"Sherlock's" Jim Moriarty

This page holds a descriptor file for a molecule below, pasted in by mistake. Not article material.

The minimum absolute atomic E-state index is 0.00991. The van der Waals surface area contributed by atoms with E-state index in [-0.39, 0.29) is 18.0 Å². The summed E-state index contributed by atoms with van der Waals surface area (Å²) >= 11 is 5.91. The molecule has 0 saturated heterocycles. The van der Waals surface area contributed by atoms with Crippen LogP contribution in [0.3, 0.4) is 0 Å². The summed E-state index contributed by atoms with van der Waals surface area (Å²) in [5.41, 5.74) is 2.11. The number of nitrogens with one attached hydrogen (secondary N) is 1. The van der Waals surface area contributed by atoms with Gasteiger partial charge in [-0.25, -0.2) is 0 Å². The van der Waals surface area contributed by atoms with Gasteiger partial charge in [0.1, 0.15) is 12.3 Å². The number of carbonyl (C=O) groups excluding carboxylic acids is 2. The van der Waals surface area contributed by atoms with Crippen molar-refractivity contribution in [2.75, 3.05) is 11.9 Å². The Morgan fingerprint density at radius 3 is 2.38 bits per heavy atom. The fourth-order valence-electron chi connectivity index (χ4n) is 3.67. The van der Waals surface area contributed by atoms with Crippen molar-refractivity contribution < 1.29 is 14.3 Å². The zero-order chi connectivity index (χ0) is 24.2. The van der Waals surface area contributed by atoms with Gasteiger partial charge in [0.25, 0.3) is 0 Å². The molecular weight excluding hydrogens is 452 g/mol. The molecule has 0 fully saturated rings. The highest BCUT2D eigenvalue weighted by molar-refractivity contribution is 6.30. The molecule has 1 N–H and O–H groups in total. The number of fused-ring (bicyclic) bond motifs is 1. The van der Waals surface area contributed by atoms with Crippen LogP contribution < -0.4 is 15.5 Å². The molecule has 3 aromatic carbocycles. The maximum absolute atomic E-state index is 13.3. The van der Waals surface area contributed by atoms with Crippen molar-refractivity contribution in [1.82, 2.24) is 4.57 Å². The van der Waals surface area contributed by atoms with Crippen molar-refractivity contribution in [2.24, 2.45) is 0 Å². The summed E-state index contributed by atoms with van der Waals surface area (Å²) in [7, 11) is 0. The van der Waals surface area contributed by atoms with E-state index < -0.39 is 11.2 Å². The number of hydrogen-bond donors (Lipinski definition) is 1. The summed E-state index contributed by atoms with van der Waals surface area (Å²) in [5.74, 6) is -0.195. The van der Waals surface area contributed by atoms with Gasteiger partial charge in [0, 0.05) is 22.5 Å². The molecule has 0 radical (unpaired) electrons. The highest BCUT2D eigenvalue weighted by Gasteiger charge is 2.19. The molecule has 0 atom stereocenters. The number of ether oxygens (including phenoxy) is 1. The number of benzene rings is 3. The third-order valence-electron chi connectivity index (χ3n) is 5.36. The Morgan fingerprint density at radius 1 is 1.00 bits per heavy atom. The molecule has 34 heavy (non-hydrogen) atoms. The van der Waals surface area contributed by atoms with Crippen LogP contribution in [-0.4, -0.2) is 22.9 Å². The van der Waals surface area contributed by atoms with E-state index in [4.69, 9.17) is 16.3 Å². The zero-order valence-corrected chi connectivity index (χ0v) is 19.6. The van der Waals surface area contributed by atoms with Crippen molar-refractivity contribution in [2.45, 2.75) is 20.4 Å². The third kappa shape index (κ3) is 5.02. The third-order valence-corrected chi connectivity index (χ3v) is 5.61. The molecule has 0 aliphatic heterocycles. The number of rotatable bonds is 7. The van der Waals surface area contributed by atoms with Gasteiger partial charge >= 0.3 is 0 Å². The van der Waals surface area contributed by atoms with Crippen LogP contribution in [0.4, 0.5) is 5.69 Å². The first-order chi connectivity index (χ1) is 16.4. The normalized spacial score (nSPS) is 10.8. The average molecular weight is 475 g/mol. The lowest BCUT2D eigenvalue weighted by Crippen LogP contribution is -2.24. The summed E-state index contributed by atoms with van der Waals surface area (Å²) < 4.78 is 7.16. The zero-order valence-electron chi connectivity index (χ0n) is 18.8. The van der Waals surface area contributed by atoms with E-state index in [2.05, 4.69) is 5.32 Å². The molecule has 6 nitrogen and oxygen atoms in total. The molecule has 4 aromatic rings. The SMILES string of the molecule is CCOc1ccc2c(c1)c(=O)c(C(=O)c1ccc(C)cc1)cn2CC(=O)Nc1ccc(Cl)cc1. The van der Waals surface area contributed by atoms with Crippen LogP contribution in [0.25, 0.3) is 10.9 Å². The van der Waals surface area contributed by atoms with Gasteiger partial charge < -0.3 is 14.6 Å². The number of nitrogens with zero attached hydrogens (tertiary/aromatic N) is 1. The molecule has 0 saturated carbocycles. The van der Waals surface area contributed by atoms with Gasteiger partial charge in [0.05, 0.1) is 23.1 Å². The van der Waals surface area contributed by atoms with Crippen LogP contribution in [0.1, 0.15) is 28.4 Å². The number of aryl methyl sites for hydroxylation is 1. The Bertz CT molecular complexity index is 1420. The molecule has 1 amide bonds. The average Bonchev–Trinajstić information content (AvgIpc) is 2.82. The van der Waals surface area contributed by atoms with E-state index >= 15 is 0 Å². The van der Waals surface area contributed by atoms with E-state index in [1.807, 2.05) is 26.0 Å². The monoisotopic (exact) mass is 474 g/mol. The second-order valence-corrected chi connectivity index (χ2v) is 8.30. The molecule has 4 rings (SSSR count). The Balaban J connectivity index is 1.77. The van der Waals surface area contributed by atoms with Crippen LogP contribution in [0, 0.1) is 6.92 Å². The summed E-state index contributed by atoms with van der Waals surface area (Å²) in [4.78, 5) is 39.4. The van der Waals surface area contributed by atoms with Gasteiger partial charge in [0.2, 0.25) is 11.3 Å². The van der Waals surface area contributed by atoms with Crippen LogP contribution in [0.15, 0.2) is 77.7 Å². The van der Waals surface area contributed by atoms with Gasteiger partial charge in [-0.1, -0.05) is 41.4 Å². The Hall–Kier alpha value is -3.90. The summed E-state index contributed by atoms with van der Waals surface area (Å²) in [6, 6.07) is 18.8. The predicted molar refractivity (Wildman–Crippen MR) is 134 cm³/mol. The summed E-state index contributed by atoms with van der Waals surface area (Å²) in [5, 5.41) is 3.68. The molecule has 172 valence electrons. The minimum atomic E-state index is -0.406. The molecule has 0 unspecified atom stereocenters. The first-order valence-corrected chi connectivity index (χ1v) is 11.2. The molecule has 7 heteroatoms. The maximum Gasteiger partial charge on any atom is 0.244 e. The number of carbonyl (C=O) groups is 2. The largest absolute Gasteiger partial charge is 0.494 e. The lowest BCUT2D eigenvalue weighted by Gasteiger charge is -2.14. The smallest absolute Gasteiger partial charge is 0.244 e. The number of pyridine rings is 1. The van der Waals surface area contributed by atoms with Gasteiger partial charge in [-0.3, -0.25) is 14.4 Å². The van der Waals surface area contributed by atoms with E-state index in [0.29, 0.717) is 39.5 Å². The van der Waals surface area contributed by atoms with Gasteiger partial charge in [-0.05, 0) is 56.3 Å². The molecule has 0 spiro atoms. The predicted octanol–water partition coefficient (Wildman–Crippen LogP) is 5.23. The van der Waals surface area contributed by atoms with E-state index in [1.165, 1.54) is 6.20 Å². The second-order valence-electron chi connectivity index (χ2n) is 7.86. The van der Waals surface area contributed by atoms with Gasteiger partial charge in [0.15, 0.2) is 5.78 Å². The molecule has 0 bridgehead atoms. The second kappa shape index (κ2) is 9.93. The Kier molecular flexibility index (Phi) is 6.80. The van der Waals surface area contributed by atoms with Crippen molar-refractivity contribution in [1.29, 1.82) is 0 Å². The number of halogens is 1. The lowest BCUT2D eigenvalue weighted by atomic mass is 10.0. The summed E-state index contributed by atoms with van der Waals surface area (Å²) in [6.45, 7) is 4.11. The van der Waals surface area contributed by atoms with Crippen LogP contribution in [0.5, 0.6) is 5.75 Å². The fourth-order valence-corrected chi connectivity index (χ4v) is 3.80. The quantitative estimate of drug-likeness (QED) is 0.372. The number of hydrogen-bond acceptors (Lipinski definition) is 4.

One of Sherlock’s passions is crime solving, which he goes about in an uncommon and curious way. The most noticeable thing about Sherlock is that he will take any case, regardless of the person’s financial situation or class in society; this could explain why Sherlock is so popular. He only cares for cases that are interesting and promise to keep his mind active. Sherlock uses many methods to solve the crimes that are presented to him, one been the power of deduction. This is the process which he often uses and says is the easiest to learn.  Another of his favourite methods is the use of newspapers which he relies on most noticeably in the books; he also uses the local homeless as his undercover spies. This is because he considers them to be more reliable than the police, as they are not obliged to follow the law. Although the homeless are used in the books, he requires them more in the series. The most noticeable difference between the books and the series is Sherlock’s reaction to Moriarty. In the series Moriarty plays a much larger role which allows the viewers to see a development in how Sherlock’s behaviour changes towards him. At first he is excited by Moriarty’s presence, but when he begins to realise the danger that he has put himself into he begins to withdraw from his friends. Whereas, in the books Moriarty only features for a short while in ‘The Memoirs Of Sherlock Holmes’, in this Holmes’s reaction are cautious but he isn’t like the character played in the series who becomes more excited as Moriarty pursues to kill him. Eventually, Sherlock in the series soon realises the trouble that he has plunged himself, and everyone he cares for into. He soon notices people no longer believe that he is a great detective, this is why he eventually ‘kills’ himself.  Holmes’s death is different in the books and is possibly less dramatic than what occurs in the series. Another noticeable feature of Holmes is his relentlessness for solving crimes. In the books he is described to have a ‘purely animal lust for the chase’, this animal imagery helps the reader to understand that he will stop at nothing until the crime has been solved, even if he has to make himself ill. This is also shown in the series, as he proposes to the receptionist of Magnussen’s apartment so that he can gain access, this also shows that he can be careless with other people’s emotions and that he might negatively affect them without knowing or caring. Lastly, Holmes doesn’t appreciate people who are sly or who lie to him, like the professor in the ‘Golden Pince-Nez’; this tests Sherlock’s compassion